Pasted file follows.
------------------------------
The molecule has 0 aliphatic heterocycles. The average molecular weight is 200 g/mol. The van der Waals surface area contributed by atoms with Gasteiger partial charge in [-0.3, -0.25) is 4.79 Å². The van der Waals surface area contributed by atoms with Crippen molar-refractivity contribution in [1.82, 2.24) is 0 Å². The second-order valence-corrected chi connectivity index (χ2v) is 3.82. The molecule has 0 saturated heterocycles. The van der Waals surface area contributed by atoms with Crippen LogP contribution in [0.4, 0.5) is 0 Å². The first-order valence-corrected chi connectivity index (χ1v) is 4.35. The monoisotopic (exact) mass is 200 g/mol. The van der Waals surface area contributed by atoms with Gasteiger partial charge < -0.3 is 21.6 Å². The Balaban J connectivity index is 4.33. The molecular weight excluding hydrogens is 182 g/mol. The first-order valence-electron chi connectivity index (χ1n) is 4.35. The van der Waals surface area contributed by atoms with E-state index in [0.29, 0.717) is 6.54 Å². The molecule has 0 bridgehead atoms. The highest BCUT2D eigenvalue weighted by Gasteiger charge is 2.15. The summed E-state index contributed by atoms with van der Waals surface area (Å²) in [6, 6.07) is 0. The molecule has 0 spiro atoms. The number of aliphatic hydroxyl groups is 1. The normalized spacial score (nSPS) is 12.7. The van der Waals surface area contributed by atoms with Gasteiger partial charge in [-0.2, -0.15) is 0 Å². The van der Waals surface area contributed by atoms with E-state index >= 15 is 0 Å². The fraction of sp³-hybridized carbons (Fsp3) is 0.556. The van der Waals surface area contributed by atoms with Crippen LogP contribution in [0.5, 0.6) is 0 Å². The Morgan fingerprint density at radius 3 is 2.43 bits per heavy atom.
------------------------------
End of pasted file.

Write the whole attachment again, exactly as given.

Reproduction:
The molecule has 0 aliphatic heterocycles. The average molecular weight is 200 g/mol. The van der Waals surface area contributed by atoms with Gasteiger partial charge in [-0.3, -0.25) is 4.79 Å². The van der Waals surface area contributed by atoms with Crippen molar-refractivity contribution in [1.82, 2.24) is 0 Å². The second-order valence-corrected chi connectivity index (χ2v) is 3.82. The molecule has 0 saturated heterocycles. The van der Waals surface area contributed by atoms with Crippen LogP contribution in [0.4, 0.5) is 0 Å². The first-order valence-corrected chi connectivity index (χ1v) is 4.35. The monoisotopic (exact) mass is 200 g/mol. The van der Waals surface area contributed by atoms with Gasteiger partial charge < -0.3 is 21.6 Å². The Balaban J connectivity index is 4.33. The molecular weight excluding hydrogens is 182 g/mol. The first-order valence-electron chi connectivity index (χ1n) is 4.35. The van der Waals surface area contributed by atoms with E-state index in [0.29, 0.717) is 6.54 Å². The molecule has 0 bridgehead atoms. The highest BCUT2D eigenvalue weighted by Gasteiger charge is 2.15. The summed E-state index contributed by atoms with van der Waals surface area (Å²) in [6, 6.07) is 0. The molecule has 0 spiro atoms. The number of aliphatic hydroxyl groups is 1. The normalized spacial score (nSPS) is 12.7. The van der Waals surface area contributed by atoms with Gasteiger partial charge in [-0.2, -0.15) is 0 Å². The van der Waals surface area contributed by atoms with E-state index >= 15 is 0 Å². The fraction of sp³-hybridized carbons (Fsp3) is 0.556. The van der Waals surface area contributed by atoms with Crippen LogP contribution in [0.5, 0.6) is 0 Å². The Morgan fingerprint density at radius 3 is 2.43 bits per heavy atom.